Through all of these channels, then, the perception of the leading Western nation as profoundly driven by Christian evangelicalism and dispensationalism has taken root in the Middle East. The consequence has been far-reaching: whereas ten years ago Muslims tended to view America as a secular republic containing many religious Christians, the perception is now gaining ground that America is a specifically Christian entity, whose policies on Israel, and whose otherwise mystifying violence against Muslims, whether in occupied countries or in detention, can usefully be explained with reference to the Bible.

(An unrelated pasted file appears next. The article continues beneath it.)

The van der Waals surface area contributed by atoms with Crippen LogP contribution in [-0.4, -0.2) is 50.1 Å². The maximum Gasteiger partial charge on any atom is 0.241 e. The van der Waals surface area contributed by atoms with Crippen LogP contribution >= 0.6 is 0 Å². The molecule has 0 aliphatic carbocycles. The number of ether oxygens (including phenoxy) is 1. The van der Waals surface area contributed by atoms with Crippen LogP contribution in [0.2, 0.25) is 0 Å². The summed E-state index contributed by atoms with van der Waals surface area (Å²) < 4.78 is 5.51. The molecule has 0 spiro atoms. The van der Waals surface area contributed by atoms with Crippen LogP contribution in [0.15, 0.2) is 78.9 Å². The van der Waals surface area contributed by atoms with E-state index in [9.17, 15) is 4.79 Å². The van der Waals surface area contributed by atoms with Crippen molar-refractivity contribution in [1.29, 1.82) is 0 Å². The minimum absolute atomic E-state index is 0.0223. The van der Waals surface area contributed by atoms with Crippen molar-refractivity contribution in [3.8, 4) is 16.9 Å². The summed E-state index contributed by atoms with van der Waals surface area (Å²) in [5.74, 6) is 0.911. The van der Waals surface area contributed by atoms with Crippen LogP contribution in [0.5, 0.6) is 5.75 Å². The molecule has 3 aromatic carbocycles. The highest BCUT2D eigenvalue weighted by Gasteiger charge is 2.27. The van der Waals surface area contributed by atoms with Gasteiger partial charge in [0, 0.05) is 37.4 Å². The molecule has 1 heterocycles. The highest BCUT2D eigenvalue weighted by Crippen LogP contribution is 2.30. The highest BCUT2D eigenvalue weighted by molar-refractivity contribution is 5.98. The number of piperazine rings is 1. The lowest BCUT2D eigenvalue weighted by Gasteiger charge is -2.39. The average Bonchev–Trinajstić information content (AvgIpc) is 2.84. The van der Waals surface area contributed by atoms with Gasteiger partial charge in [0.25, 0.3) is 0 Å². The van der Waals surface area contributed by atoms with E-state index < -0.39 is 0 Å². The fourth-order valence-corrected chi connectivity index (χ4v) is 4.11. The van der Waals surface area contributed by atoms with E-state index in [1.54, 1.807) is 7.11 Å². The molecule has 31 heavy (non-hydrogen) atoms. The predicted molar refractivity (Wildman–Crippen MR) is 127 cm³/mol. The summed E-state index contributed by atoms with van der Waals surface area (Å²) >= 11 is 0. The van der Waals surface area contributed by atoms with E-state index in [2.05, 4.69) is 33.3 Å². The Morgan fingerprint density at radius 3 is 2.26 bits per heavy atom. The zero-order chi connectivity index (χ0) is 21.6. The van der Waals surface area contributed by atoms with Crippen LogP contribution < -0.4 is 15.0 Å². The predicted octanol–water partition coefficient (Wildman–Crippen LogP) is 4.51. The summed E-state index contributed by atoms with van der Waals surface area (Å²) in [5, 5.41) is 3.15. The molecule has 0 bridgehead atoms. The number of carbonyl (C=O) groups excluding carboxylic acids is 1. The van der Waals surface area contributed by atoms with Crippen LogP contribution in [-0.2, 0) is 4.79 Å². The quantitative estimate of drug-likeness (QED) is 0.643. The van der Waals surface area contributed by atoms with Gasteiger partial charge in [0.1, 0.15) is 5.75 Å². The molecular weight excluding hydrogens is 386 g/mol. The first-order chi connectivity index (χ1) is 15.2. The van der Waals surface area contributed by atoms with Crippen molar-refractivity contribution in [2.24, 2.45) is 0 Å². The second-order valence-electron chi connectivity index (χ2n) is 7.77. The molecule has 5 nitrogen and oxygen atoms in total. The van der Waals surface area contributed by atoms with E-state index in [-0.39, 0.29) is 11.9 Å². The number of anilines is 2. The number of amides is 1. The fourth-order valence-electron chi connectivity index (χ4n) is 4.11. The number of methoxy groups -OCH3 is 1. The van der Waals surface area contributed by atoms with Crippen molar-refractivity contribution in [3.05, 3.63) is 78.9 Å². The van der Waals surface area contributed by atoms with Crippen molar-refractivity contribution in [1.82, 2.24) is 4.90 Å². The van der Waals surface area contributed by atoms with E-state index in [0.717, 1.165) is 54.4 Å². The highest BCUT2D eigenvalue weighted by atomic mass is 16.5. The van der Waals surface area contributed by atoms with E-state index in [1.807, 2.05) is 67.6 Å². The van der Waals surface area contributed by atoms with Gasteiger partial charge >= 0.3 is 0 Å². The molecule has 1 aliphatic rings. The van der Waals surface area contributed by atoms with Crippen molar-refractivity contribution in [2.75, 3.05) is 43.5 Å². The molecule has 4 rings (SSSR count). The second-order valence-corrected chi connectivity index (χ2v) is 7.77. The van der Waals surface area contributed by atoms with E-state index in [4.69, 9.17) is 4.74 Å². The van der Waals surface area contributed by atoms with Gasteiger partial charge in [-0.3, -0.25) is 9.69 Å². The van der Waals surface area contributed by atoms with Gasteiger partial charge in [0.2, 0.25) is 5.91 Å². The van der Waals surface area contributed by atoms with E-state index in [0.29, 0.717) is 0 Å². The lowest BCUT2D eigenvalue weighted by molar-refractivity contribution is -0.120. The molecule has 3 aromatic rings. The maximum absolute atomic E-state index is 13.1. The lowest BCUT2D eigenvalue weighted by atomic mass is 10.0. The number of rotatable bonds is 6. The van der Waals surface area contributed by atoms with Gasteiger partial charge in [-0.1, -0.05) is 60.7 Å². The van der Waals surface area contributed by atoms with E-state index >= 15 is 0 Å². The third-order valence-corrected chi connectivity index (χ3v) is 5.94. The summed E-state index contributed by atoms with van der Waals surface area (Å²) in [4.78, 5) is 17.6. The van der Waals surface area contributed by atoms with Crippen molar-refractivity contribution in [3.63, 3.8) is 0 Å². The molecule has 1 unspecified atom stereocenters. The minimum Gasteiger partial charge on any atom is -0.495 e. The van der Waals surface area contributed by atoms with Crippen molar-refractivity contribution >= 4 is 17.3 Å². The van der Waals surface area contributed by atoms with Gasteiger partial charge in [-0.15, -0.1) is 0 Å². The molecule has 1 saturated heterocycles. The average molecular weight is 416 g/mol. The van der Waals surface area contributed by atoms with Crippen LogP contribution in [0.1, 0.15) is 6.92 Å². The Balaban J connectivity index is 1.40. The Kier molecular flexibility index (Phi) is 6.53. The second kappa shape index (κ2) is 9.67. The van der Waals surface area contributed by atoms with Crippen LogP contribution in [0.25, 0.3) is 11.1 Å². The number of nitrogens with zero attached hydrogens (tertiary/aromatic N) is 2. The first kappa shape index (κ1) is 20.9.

Reflecting on this transformation, it may be appropriate to begin with some remarks on the irony of this mutual regard. Superficially, the dispensationalist and dominionist ethos regularly noted during the Bush years appears as a mirror image of takfiri Salafism; the parallel has been drawn by, amongst others, the Turkish theology graduate Sule Albayrak in her 2007 work on Christian extremism,[33] and by the Egyptian Majdi Kamil in a book equating Christian and Islamic radicalism which appeared in the same year. [34] In the vision of some Pentagon generals prosecuting the hunt for Bin Laden, the world seemed to divide into an abode of peace, freedom and love, presided over by America’s believing army; and an abode of war, a Muslim Babylon, the necessary object of invasion and subsequent economic and cultural control. For Albayrak, this is premised on a kind of ‘moral Manicheanism’.[35] Evangelical leaders are the equivalent of rogue mullahs, issuing fatwas which sanctify wars which devastate whole nations. The enemy is Satan himself, opposed by self-appointed Hegelian heroes: Boykin, Ashcroft, Miller. Scripture supplies values and law; secularity is Godless hubris and the reign of darkness, which allows and is assisted by the growth of false religions. Each side figures itself primarily as the virtuous opposite of the Other: Boykin was raised by God to challenge Bin Laden, rather as Charles Martel existed because of al-Ghafiqi. Rights are easily suspended: Islamists kill noncombatants by opportunistically invoking maslaha (public interest) and the principle of takfir; while Washington is seen as rendering and killing suspects in the spirit of Tocqueville himself, who had supported the total abolition of human rights in order to suppress the 1848 Paris revolution. Both seem to call for a utopia established through drastic constraint. Both, finally, are erastian in their constitutional thinking: the established religious leaders (the derided ‘moderates’) are to be bypassed as false mediators, in favour of a divine sovereignty exercised by a righteous prince alone. Such warriors are clear that they take their orders directly from God.[36] (President Bush himself said: ‘I trust God speaks through me. Without that, I couldn’t do my job.’[37] )